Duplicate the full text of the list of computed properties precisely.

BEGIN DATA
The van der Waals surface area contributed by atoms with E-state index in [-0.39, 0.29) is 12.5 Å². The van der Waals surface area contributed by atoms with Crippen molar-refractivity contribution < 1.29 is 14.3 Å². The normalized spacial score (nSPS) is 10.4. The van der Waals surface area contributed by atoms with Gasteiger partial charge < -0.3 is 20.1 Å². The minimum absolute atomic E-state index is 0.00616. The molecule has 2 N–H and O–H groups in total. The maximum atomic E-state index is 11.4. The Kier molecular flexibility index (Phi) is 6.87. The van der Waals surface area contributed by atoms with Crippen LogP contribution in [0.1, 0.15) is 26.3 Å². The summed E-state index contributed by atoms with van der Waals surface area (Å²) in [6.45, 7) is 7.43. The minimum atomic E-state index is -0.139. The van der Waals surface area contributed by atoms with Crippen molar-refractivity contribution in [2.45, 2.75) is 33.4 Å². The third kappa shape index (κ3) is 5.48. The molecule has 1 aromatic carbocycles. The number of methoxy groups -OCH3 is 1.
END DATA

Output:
The van der Waals surface area contributed by atoms with E-state index in [-0.39, 0.29) is 12.5 Å². The van der Waals surface area contributed by atoms with Crippen molar-refractivity contribution < 1.29 is 14.3 Å². The normalized spacial score (nSPS) is 10.4. The van der Waals surface area contributed by atoms with Gasteiger partial charge < -0.3 is 20.1 Å². The minimum absolute atomic E-state index is 0.00616. The molecule has 2 N–H and O–H groups in total. The maximum atomic E-state index is 11.4. The Kier molecular flexibility index (Phi) is 6.87. The van der Waals surface area contributed by atoms with Crippen LogP contribution in [0.1, 0.15) is 26.3 Å². The summed E-state index contributed by atoms with van der Waals surface area (Å²) in [6.45, 7) is 7.43. The minimum atomic E-state index is -0.139. The van der Waals surface area contributed by atoms with Crippen molar-refractivity contribution in [2.45, 2.75) is 33.4 Å². The third kappa shape index (κ3) is 5.48. The molecule has 1 aromatic carbocycles. The number of methoxy groups -OCH3 is 1.